The Bible contains many examples of excellent writing that contributes to the author’s meaning. As we read, we need to learn how to engage in the writing techniques.
I’m going to examine beginning of Genesis as example.
Here are the first two sentences:
In the beginning, God created the heavens and the earth. The earth was without form and void, and darkness was over the face of the deep.
- We know the time frame: the beginning of time.
- We know the main character: God.
- We know his action: creating.
- We know the setting: heaven and earth
- We also know the problem: the earth was without form and void.
- And a bit of a cliffhanger: darkness was over the face of the deep. Where did this darkness come from? Is it related to the deep? Is it related to the lack of form and void?
The next sentence adds a new layer of intrigue to a mysterious situation:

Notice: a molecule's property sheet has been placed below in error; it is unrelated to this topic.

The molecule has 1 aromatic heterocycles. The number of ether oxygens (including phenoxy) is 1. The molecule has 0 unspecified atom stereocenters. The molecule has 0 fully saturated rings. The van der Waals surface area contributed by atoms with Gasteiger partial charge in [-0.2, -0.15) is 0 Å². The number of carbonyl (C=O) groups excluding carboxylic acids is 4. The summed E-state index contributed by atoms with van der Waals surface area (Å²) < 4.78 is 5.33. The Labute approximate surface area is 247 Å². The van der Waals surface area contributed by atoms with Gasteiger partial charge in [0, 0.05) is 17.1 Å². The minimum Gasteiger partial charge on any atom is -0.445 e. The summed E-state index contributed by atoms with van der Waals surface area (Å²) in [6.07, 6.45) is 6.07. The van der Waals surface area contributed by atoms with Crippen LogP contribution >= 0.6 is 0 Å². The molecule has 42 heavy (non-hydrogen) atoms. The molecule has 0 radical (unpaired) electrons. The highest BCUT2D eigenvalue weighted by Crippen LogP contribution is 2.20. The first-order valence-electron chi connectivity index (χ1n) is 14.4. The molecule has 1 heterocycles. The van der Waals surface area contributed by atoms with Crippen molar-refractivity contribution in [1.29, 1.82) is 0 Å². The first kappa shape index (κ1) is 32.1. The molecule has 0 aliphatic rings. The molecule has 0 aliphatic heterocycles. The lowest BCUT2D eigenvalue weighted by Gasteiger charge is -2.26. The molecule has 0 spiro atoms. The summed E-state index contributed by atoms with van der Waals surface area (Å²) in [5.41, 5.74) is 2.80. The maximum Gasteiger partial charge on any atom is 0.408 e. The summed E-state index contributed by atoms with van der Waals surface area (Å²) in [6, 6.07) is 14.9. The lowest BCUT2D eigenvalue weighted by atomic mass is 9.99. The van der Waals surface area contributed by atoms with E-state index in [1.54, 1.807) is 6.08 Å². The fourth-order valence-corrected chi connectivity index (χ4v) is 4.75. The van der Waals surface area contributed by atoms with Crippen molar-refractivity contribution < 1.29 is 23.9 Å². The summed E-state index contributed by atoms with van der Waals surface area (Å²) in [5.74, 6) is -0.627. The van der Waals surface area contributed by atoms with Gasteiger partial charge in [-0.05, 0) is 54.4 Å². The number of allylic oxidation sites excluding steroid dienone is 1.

And the Spirit of God was hovering over the face of the waters.
We draw more information with the addition of this new sentence:
- God has a Spirit.
- This Spirit was present on the scene (hovering).
- Water is introduced.
Now, as readers, we have gleaned some information. The next step is to ask some questions:
Why was the Spirit hovering? Was there problem with the waters? Was the Spirit hovering in anticipation of an action by God? Or something unique in the water? Was there something significant in the water?
In three sentences, the biblical writer has given us a mysterious start to the greatest story every told. We’re drawn to learn answers.
We know the value of opening sentences. In Genesis, the writer packed much information into three sentences and each word contributed to the unfolding story.
Expert writing contributes to profound meaning and an alert reader can uncover meaning with good observation and great questions.